–see photo- my partner got these magnetic meal planning and shopping lists that we keep on the fridge. the list is helpful bc we can mark things in a central place as we notice we need them throughout the week. and it reminds me of things we need I would have overlooked. then I tear off the sheet and take it with me when I go shopping. On the meal planning one I just jot down basic ideas of what we could eat that week; we don’t plan each day specifically because we’re more flexible types.

    • ElisabethJoanne

      A techy version of the blue one is the KitchenSync app. It comes with a very short list, but you can easily add whatever your household uses. It’s been a help with my husband’s executive dysfunction, because asking “Do you need anything at the grocery store?” doesn’t work – he can’t remember. So we go through the list, preferably while in the kitchen before grocery shopping, so we can check.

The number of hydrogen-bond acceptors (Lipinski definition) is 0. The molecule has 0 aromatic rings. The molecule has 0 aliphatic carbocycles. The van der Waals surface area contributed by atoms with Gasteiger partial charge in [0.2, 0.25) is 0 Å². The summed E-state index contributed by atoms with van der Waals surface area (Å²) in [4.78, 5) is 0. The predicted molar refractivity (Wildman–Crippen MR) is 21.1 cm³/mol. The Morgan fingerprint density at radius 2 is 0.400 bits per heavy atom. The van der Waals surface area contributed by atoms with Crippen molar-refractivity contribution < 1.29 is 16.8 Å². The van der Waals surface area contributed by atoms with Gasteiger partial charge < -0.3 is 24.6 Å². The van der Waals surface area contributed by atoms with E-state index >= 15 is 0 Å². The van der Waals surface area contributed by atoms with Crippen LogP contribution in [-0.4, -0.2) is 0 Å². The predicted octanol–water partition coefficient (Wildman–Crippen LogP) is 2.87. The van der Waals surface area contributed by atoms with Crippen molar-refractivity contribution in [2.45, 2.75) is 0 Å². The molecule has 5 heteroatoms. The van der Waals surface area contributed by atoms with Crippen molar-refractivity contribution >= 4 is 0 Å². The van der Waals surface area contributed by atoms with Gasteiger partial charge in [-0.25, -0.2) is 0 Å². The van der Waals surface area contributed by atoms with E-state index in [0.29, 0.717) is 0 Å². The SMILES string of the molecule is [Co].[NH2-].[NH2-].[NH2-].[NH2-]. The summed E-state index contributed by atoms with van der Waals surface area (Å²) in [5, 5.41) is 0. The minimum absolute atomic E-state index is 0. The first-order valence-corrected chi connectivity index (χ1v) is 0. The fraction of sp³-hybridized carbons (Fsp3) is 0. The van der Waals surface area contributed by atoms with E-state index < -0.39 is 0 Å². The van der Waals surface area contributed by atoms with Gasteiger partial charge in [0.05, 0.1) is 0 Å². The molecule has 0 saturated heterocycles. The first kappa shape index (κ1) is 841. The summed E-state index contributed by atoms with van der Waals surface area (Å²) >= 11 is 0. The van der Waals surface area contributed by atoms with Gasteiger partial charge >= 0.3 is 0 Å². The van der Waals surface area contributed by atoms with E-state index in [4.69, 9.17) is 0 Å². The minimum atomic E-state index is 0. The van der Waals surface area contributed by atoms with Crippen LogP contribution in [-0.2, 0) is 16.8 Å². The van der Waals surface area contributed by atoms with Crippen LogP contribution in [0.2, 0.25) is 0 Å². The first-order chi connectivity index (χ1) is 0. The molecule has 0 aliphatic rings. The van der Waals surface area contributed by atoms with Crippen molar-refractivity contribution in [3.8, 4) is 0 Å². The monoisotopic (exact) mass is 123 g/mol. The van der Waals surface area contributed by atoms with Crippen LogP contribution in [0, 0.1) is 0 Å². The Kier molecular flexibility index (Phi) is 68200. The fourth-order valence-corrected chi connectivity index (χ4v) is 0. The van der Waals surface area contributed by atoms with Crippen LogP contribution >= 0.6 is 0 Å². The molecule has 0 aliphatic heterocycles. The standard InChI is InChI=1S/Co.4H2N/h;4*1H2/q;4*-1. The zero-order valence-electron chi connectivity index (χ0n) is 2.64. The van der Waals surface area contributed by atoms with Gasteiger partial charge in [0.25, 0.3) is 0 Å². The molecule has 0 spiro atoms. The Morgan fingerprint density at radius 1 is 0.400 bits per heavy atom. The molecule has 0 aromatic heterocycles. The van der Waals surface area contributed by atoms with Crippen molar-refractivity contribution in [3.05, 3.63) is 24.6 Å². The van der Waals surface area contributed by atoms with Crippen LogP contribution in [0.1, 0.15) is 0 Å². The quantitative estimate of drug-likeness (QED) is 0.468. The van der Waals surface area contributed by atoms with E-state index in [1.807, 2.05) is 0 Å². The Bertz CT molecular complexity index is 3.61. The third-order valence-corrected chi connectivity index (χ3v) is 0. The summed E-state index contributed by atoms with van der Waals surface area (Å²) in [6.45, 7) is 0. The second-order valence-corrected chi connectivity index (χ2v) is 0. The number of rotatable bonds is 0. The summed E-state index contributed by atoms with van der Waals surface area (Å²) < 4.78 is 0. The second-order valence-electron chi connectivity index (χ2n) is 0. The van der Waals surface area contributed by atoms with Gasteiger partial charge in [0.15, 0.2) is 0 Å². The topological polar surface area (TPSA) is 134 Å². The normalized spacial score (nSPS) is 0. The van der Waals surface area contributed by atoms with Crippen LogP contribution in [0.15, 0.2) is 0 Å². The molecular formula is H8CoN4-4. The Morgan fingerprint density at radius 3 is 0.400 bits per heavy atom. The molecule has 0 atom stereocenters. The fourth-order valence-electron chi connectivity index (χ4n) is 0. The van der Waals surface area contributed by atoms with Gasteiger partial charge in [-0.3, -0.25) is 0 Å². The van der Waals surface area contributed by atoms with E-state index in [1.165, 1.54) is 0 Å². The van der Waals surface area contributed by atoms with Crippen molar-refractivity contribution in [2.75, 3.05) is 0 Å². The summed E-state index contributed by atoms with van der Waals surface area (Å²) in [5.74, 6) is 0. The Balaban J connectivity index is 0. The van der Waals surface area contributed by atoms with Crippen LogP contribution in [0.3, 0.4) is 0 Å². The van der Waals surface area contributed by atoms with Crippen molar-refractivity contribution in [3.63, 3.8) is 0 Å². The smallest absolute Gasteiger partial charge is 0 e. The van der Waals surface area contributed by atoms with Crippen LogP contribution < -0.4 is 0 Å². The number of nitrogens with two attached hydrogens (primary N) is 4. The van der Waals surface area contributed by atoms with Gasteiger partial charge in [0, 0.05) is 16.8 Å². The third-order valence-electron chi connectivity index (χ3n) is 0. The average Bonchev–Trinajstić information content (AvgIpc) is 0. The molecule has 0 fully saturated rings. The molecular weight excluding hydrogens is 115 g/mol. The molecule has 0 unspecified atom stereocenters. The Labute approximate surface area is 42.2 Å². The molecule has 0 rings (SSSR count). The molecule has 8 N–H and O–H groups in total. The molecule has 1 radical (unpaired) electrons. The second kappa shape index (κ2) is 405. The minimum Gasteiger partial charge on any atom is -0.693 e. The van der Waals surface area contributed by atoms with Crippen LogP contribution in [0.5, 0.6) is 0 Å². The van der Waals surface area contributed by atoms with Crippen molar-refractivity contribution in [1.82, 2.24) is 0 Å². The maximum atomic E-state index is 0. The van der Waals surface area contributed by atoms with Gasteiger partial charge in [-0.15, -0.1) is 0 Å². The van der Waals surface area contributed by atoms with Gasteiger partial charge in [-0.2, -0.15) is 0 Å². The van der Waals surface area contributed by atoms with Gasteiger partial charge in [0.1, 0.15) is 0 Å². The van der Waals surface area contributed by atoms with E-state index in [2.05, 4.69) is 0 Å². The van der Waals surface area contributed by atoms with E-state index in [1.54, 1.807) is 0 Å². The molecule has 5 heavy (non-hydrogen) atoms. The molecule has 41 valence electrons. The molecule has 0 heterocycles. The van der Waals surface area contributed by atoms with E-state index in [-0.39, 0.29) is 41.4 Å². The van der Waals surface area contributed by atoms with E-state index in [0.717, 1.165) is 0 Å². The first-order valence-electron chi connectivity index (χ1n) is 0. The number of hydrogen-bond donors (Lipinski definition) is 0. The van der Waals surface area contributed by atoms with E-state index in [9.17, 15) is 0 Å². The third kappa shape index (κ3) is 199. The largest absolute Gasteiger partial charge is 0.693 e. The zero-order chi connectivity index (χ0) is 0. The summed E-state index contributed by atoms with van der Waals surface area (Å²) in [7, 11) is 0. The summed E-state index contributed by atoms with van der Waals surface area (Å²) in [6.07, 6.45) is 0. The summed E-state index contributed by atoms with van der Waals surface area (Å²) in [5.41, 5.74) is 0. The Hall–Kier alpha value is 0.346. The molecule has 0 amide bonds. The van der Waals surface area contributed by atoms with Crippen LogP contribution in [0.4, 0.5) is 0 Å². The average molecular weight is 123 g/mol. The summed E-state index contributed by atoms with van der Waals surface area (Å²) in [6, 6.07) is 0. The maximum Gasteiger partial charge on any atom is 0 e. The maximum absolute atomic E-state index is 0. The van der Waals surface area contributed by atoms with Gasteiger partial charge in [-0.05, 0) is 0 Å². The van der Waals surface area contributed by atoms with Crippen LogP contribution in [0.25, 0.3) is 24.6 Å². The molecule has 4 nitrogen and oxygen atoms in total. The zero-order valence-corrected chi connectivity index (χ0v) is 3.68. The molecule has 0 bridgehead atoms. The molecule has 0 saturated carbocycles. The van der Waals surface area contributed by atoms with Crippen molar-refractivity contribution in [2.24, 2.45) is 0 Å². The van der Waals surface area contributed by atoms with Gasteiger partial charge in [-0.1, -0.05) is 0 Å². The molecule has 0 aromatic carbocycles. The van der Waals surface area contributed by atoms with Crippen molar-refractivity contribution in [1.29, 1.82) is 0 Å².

[The default list is hilarious. It’s like some tech bros asked each other “What do you buy at the grocery store?” and also skimmed the cover of Bon Apetite magazine. So it’s got oranges and taco kits and toilet paper, but also fennel and special kinds of peppers; but you have to add soy sauce and potatoes and steak.]

    • Lawyerette510

      I think the repetition tip is great. It really is easier once you have the process for making a dish down. Also, your handwriting is lovely!

  • Kira Rashba